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Sunday, October 05, 2014

Netgear ReadyNAS & DynDNS Replacement

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With the demise of free DNS services from companies such as DynDNS, I was left with no free method of reliably accessing my Netgear ReadyNAS via the internet.

Before these free services closed down, my ReadyNAS was configured to automatically update it's IP address to the DynDNS service website, which allowed me to use a DynDNS provided host address (e.g. mydevice.dyndns.org) to access the ReadyNAS no matter what it's IP address was changed to by my home ISP provider.

When the free service eventually stopped, I decided that I didn't want to pay for such a small service offering, so I wrote a small script to perform the same sort of service.
The script simply checks my current ISP assigned IP address and compares it to the previous run of the script.  If the IP address has changed between checked, the script sends an email to my email account, which I can then use to access the device by directly entering the IP address into my web browser.

It's not neat, but it works.
Here's how I did it.

What you'll need:
- Root access to your ReadyNAS (you need the SSH addon installed).
- Configure email alerting on your ReadyNAS (do this in FrontView by giving it access to your email provider e.g. smtp.gmail.com).

Step 1 - Create the script.

As the root user connected to your ReadyNAS via SSH, use vi to create a small script in the home directory of the root user:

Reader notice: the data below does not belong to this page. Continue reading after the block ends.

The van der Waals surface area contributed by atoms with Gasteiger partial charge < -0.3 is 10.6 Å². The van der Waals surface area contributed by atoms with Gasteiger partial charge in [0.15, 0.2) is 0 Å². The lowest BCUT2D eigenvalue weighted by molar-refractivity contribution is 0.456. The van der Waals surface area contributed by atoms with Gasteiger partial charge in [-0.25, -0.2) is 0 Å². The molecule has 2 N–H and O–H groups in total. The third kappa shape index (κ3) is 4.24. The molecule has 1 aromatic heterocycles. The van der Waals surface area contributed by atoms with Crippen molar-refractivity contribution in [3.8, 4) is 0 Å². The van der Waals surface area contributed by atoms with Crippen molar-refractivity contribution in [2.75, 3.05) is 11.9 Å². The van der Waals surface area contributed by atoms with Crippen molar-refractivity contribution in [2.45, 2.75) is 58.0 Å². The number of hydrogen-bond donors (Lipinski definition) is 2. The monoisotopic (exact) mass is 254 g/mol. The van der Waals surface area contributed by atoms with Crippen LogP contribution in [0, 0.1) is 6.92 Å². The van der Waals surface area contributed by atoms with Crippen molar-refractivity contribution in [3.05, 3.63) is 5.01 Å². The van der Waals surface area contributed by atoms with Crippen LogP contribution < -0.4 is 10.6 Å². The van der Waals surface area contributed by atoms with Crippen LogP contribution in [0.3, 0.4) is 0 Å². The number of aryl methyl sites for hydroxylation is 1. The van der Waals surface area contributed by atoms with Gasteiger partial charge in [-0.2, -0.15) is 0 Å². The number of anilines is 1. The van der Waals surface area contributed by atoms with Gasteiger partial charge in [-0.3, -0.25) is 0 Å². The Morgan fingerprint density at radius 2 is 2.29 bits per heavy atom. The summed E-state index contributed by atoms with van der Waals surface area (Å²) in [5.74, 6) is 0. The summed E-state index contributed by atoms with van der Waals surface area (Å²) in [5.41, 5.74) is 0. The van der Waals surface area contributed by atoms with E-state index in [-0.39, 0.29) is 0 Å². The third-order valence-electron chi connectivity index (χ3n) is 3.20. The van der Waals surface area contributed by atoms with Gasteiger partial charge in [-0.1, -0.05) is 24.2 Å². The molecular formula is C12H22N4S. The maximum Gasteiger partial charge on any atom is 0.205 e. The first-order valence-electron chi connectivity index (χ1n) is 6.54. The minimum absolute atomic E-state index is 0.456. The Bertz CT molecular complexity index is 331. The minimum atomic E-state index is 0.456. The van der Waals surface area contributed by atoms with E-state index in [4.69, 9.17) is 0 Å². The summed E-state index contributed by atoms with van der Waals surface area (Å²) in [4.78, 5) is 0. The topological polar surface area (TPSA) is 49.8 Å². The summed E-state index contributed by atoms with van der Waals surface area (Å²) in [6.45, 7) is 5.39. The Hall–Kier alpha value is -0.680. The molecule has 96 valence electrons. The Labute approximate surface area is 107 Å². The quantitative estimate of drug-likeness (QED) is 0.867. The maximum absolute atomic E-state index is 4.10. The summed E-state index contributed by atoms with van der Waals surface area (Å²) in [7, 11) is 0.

# cd $HOME
# vi check_ip_address

#!/bin/bash
#--------------------------------------------------------
#  Get IP address and mail it to us.
#  Place this script in $HOME/root
#  Call it from crontab.
#
#-------------------------------------------------------- user="ReadyNAS"
email_from=$(grep '^from' /etc/msmtprc | cut -f2 -d' ')
email_addr=`grep email /etc/frontview/alert.conf | awk -F '!!' '{ print $2 }' | awk -F ',' '{ print $1 " " $2 " " $3 }'`

subject="IP Address Changed" newfile=/tmp/myip.html
oldfile=/tmp/myip.old

# Call a generic site to get our IP.
wget --no-cookies --no-cache --user-agent="Mozilla/5.0 (Windows NT 6.3; Win64; x64) AppleWebKit/537.36 (KHTML, like Gecko) Chrome/37.0.2049.0 Safari/537.36" --no-verbose --output-document=/tmp/myip.html http://www.askapache.com/online-tools/whoami/

# Read output.
myipnew=`awk -F "tt>" '{ if($2 ~/\./){ sub(/<\//,"",$2); print $2} }' $newfile`
myipold=`cat $oldfile 2>&1`
if [ "$myipnew" != "$myipold" ]; then
  # IP is different to last, so save it and mail it.
  echo "$myipnew" > $oldfile
  mesg="New IP Address: $myipnew"   headers="From: $email_from\nTo: $email_addr\n"
  full_content="${headers}Subject: ${subject}\n${content}\n\n$mesg"
  echo -e "$full_content" | /usr/sbin/sendmail -B8BITMIME -f $email_from $email_addr &> /dev/null
  echo "RC: $?"
fi

Set permissions on the script:

# chmod 750 check_ip_address

Step 2 - Schedule the Script.

Add the script to a cron schedule:

# export EDITOR=vi
# crontab -e
30 09 * * * /root/check_ip_address
30 14 * * * /root/check_ip_address

The above schedules the script to run at 09:30am every day, and again at 14:30.
That's it!

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